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PyLeap App Goes into Official Beta Test
PyLeap is an app for iOS and iPadOS. It allows you to collect complete projects from the Adafruit Learn System and transfer them directly to your Circuit Playground Bluefruit without opening a code editor or connecting to a computer. Send files and libraries directly to your Bluefruit device! – Adafruit Blog.
You can read more in the official guide on the Adafruit Learning System: PyLeap App
The app may be downloaded via https://adafru.it/pyleap
The following guides are now up on the Adafruit Learning System to get you started with PyLeap:
- PyLeap Tone Piano for Circuit Playground Bluefruit
- PyLeap MP3 Playback for Circuit Playground Bluefruit
- PyLeap WAV Playback for Circuit Playground Bluefruit
- PyLeap Button Controlled NeoPixels for Circuit Playground Bluefruit
- PyLeap NeoPixel Light Meter for Circuit Playground Bluefruit
- PyLeap Touch NeoPixel Rainbow for Circuit Playground Bluefruit
- PyLeap NeoPixel Sound Meter for Circuit Playground Bluefruit
Note: An Android version is anticipated, but there is no release date at present.
CircuitPython 7.1.0 Beta 3 is Available
CircuitPython 7.1.0-beta.3 is available, the fourth beta release for CircuitPython 7.1.0. It is relatively stable, but contains issues to address for 7.1.0. Note beta.2 was short-lived due to a regression. The main addition to this beta over the last is addition of Non-OS (“bare metal”) versions of CircuitPython for some Broadcom-based Raspberry Pi single board computers – GitHub.
Notable additions to 7.1.0 since 7.0.0:
- Initial port for Raspberry Pi Broadcom-based boards.
keypad.Eventsnow include timestamps.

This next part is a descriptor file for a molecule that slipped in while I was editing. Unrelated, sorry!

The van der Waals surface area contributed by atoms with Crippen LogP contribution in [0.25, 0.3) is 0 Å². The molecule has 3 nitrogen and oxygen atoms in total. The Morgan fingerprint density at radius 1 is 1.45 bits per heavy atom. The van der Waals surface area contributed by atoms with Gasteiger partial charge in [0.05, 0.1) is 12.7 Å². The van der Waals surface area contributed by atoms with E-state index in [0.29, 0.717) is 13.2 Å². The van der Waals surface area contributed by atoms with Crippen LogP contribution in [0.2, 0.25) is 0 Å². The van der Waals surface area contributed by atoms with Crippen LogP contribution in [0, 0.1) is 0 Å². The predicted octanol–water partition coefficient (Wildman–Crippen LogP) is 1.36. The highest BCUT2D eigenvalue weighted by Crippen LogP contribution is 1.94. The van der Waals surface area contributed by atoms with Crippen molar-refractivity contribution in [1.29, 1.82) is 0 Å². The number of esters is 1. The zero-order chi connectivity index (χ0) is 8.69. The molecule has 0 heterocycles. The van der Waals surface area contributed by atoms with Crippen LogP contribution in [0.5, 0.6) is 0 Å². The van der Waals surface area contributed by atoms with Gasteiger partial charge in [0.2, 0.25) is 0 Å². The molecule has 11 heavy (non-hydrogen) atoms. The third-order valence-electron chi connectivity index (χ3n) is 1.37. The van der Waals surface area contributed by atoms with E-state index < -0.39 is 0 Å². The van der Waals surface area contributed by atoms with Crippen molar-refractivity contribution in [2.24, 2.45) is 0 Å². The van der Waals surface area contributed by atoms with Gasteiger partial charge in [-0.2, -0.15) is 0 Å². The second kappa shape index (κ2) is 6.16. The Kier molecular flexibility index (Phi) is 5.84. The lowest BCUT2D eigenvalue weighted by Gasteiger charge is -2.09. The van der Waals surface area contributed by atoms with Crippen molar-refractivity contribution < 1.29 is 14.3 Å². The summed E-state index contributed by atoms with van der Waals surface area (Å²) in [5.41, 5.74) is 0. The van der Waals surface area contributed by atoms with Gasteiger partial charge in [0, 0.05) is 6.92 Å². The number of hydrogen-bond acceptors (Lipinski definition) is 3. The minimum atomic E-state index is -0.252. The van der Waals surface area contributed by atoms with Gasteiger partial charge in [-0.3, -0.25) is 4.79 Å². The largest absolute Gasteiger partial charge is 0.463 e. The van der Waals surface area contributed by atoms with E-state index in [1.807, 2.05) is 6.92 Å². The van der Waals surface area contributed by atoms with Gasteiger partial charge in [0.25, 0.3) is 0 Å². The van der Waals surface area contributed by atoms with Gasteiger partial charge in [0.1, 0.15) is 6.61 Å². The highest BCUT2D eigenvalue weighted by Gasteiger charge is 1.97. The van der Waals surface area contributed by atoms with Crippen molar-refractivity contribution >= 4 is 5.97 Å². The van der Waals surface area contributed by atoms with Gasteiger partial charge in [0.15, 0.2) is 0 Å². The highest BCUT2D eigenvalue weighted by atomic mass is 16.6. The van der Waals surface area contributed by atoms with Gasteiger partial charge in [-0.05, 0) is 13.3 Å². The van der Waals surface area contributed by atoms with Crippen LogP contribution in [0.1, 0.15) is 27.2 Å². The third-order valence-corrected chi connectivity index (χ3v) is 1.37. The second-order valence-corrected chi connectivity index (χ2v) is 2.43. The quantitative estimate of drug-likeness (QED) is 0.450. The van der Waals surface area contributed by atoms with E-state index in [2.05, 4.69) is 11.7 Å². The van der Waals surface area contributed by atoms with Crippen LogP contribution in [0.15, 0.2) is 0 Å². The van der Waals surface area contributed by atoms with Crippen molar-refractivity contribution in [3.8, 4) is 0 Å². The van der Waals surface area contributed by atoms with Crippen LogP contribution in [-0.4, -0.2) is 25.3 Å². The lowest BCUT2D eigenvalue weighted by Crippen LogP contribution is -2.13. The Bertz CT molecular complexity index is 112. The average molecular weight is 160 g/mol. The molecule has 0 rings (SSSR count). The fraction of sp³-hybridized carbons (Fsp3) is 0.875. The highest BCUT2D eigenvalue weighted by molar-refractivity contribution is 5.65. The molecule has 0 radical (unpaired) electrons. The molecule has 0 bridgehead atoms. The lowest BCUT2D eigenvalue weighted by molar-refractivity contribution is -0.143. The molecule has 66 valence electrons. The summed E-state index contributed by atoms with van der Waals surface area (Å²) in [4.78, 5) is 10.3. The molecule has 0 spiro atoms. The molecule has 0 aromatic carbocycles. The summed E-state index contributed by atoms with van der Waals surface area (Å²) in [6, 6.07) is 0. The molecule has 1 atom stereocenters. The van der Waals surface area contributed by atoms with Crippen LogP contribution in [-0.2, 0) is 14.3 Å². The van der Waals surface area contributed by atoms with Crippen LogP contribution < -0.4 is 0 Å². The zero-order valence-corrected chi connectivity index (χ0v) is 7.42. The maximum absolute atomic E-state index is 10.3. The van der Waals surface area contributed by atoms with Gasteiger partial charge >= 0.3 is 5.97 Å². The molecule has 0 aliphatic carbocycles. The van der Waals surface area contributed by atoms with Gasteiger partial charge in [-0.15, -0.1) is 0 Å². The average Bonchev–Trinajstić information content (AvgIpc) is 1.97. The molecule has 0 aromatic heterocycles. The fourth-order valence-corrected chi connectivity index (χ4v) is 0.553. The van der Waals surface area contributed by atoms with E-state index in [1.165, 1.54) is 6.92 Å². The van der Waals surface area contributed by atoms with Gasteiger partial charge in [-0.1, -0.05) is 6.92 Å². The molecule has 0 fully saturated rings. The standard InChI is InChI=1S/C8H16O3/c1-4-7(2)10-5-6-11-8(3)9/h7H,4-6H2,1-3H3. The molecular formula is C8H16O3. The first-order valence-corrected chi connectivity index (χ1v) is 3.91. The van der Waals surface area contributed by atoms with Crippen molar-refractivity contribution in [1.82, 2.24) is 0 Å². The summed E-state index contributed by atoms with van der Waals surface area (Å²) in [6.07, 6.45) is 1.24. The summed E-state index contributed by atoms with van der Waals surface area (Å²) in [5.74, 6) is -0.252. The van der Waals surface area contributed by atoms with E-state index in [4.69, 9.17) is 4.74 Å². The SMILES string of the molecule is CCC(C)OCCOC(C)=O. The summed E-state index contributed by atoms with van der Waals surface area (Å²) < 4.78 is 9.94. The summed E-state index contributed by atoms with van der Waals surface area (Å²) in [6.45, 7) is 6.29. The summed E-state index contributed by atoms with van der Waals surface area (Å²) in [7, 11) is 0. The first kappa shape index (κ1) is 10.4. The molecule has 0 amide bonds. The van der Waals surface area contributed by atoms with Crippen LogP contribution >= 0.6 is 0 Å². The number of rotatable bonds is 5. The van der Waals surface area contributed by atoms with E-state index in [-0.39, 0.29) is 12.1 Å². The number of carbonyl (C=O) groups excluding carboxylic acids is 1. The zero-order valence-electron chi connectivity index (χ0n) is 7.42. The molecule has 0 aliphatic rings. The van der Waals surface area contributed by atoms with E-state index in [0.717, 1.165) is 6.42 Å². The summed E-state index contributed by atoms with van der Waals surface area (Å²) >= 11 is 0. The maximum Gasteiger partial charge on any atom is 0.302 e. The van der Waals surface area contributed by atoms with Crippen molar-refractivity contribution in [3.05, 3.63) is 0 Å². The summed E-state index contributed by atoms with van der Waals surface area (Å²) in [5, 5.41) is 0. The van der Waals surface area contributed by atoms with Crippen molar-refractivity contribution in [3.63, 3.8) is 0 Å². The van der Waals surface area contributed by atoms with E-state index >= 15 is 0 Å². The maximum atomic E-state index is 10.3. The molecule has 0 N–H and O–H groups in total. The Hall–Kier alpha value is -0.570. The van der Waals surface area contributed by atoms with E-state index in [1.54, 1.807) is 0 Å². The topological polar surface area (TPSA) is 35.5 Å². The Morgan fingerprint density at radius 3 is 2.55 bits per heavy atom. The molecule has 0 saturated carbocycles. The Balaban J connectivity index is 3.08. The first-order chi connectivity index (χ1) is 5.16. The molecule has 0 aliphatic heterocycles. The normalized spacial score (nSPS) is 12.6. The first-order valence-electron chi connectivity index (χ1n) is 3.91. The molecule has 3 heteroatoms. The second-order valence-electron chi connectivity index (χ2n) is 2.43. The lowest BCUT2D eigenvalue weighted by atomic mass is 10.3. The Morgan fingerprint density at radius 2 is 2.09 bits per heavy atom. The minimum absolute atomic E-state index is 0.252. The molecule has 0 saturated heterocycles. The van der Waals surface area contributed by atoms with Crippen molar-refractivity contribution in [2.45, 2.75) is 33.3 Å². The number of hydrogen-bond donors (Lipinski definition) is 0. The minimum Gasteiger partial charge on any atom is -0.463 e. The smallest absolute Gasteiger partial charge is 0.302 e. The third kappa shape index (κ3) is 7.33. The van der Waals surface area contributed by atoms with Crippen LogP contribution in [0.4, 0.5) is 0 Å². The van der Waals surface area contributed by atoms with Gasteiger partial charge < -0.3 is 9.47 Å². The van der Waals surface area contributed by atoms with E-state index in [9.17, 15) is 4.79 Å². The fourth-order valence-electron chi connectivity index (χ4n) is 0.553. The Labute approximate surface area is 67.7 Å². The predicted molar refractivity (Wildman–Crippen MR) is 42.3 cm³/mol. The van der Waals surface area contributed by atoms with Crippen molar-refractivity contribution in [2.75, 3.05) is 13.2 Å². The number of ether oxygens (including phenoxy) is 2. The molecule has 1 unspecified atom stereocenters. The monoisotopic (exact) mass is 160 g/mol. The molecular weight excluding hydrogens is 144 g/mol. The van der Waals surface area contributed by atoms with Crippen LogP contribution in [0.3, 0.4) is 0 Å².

- The Espressif port now provides I2CPeripheral, WiFi monitor mode, ESP32-C3 support, and ParallelImageCapture.
- bitmaptools: dithering and alphablend are new.
- Preliminary support for
asynciois included. Use the CircuitPython asyncio library.
- HID now provides boot device and feature report support.
- rotaryio now allows setting the divisor of counts per transition.
- The SAMD port now provides watchdog and alarm with sleep.
- The STM port now provides STM32L4R5 support.
- MicroPython 1.17 has been merged in.
- Russian translation.
Boston College Students Demonstrate their Final Projects Using CircuitPython
Professor John Gallaugher teaches an excellent class on using microcontrollers to non-engineering students. For the students’ final projects, they built a number of devices using CircuitPython in innovative ways. Here are some of the projects as posted on Twitter.
A personal assistant robot named Popcorn – Twitter.
A 3D printed, motorized Iron Man helmet with a heads-up display on a Raspberry Pi 4 plus Adafruit Crickit HAT running CircuitPython – Twitter.
An electronic fish feeder with CircuitPython – Twitter.
A deep dive into Raspberry Pi Zero 2 W power consumption
Raspberry Pi Zero 2 W power consumption is measures with various peripherals on and being used and some of those turned off. This is a great baseline for comparing with Bare Metal (No OS) CircuitPython on the board – CNX Software via Twitter.
GitHub Code Search Technology Preview
GitHub is rolling out a technology preview for substantial improvements to searching code on the platform. A survey must be filled out for access. if granted, it’ll be located at https://cs.github.com/. The search index covers more than five million of the most popular public repositories; in addition, you can search private repositories you have access to – GitHub Blog.
CircuitPython Deep Dive Stream with Scott Shawcroft
This week, Scott streams his work with CircuitPython on Raspberry Pi (No OS/Bare Metal) and use of NeoPixels.
Note: There will be no new streams from Scott for the next three weeks.
You can see the latest video and past videos on the Adafruit YouTube channel under the Deep Dive playlist – YouTube.
John Park’s CircuitPython Parsec:
Catch all the episodes in the YouTube playlist.
News from the Python Software Foundation
The PSF announced on December 7th that it was the last day for departing director Ewa Jodlowska.
Ewa’s impact on Python & the Python community has been tremendous & will be long-lasting. We love you Ewa!
News from around the web!
Learn Python – Free Python Courses for Beginners – FreeCodeCamp.
A snowman holiday decoration on an Adafruit MatrixPortal. User-selectable storm/blizzard settings, written in CircuitPython – Twitter.
Loving CircuitPython. (The) same code running a single board computer and different microcontrollers. Pi 3, Pi Pico, ItsyBitsy RP2040 and ESP32-S2 – Twitter.